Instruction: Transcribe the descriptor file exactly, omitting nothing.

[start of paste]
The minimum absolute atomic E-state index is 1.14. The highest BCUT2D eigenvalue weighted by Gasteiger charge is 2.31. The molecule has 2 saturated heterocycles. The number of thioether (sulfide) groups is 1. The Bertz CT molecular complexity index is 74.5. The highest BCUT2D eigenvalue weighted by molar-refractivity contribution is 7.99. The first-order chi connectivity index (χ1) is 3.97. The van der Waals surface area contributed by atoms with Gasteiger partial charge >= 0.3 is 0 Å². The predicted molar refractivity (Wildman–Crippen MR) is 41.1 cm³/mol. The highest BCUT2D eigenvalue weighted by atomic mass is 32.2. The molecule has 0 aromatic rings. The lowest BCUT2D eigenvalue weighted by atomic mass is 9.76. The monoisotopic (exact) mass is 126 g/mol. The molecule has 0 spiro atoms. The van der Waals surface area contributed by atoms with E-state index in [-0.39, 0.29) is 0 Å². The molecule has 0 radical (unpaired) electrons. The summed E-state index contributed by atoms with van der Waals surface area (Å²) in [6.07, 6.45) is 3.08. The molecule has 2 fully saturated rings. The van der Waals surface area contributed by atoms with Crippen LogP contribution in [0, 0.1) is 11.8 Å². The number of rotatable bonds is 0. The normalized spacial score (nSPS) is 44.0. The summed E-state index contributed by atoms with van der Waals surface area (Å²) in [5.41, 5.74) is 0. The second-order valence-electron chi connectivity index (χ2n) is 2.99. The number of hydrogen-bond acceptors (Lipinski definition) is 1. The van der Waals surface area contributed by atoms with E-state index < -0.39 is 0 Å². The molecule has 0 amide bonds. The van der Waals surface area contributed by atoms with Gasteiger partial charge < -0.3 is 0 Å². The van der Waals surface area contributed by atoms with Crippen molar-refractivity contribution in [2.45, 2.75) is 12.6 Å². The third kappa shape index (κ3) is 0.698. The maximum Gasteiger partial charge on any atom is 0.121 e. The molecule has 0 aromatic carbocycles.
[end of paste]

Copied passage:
The minimum absolute atomic E-state index is 1.14. The highest BCUT2D eigenvalue weighted by Gasteiger charge is 2.31. The molecule has 2 saturated heterocycles. The number of thioether (sulfide) groups is 1. The Bertz CT molecular complexity index is 74.5. The highest BCUT2D eigenvalue weighted by molar-refractivity contribution is 7.99. The first-order chi connectivity index (χ1) is 3.97. The van der Waals surface area contributed by atoms with Gasteiger partial charge >= 0.3 is 0 Å². The predicted molar refractivity (Wildman–Crippen MR) is 41.1 cm³/mol. The highest BCUT2D eigenvalue weighted by atomic mass is 32.2. The molecule has 0 aromatic rings. The lowest BCUT2D eigenvalue weighted by atomic mass is 9.76. The monoisotopic (exact) mass is 126 g/mol. The molecule has 0 spiro atoms. The van der Waals surface area contributed by atoms with E-state index in [-0.39, 0.29) is 0 Å². The molecule has 0 radical (unpaired) electrons. The summed E-state index contributed by atoms with van der Waals surface area (Å²) in [6.07, 6.45) is 3.08. The molecule has 2 fully saturated rings. The van der Waals surface area contributed by atoms with Crippen LogP contribution in [0, 0.1) is 11.8 Å². The number of rotatable bonds is 0. The normalized spacial score (nSPS) is 44.0. The summed E-state index contributed by atoms with van der Waals surface area (Å²) in [5.41, 5.74) is 0. The second-order valence-electron chi connectivity index (χ2n) is 2.99. The number of hydrogen-bond acceptors (Lipinski definition) is 1. The van der Waals surface area contributed by atoms with E-state index < -0.39 is 0 Å². The molecule has 0 amide bonds. The van der Waals surface area contributed by atoms with Gasteiger partial charge < -0.3 is 0 Å². The van der Waals surface area contributed by atoms with Crippen molar-refractivity contribution in [2.45, 2.75) is 12.6 Å². The third kappa shape index (κ3) is 0.698. The maximum Gasteiger partial charge on any atom is 0.121 e. The molecule has 0 aromatic carbocycles.